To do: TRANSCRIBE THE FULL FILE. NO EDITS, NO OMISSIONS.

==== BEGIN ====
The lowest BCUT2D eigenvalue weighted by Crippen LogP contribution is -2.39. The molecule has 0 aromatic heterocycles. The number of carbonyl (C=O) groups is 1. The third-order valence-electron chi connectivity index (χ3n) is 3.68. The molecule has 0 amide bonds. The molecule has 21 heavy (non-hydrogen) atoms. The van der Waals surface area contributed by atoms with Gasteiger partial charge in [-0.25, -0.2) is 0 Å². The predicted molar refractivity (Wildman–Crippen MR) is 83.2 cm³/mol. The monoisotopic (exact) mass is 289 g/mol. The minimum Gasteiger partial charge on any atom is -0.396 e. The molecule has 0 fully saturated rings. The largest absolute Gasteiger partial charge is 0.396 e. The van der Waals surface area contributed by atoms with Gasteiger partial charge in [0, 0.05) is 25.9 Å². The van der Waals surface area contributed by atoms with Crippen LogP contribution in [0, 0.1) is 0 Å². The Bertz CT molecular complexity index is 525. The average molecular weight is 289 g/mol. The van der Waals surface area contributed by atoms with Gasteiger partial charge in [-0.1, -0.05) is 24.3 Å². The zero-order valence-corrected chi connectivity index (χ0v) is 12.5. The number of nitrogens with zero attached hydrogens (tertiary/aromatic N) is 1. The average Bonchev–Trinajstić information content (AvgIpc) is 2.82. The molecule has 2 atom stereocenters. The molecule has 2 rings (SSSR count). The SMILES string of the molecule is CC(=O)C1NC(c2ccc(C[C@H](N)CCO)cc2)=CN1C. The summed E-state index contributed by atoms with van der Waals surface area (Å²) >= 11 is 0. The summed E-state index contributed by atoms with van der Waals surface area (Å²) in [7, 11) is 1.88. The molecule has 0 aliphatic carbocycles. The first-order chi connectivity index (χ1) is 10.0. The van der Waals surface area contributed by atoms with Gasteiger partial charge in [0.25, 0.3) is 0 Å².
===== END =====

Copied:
The lowest BCUT2D eigenvalue weighted by Crippen LogP contribution is -2.39. The molecule has 0 aromatic heterocycles. The number of carbonyl (C=O) groups is 1. The third-order valence-electron chi connectivity index (χ3n) is 3.68. The molecule has 0 amide bonds. The molecule has 21 heavy (non-hydrogen) atoms. The van der Waals surface area contributed by atoms with Gasteiger partial charge in [-0.25, -0.2) is 0 Å². The predicted molar refractivity (Wildman–Crippen MR) is 83.2 cm³/mol. The monoisotopic (exact) mass is 289 g/mol. The minimum Gasteiger partial charge on any atom is -0.396 e. The molecule has 0 fully saturated rings. The largest absolute Gasteiger partial charge is 0.396 e. The van der Waals surface area contributed by atoms with Gasteiger partial charge in [0, 0.05) is 25.9 Å². The van der Waals surface area contributed by atoms with Crippen LogP contribution in [0, 0.1) is 0 Å². The Bertz CT molecular complexity index is 525. The average molecular weight is 289 g/mol. The van der Waals surface area contributed by atoms with Gasteiger partial charge in [-0.1, -0.05) is 24.3 Å². The zero-order valence-corrected chi connectivity index (χ0v) is 12.5. The number of nitrogens with zero attached hydrogens (tertiary/aromatic N) is 1. The average Bonchev–Trinajstić information content (AvgIpc) is 2.82. The molecule has 2 atom stereocenters. The molecule has 2 rings (SSSR count). The SMILES string of the molecule is CC(=O)C1NC(c2ccc(C[C@H](N)CCO)cc2)=CN1C. The summed E-state index contributed by atoms with van der Waals surface area (Å²) >= 11 is 0. The summed E-state index contributed by atoms with van der Waals surface area (Å²) in [7, 11) is 1.88. The molecule has 0 aliphatic carbocycles. The first-order chi connectivity index (χ1) is 10.0. The van der Waals surface area contributed by atoms with Gasteiger partial charge in [0.25, 0.3) is 0 Å².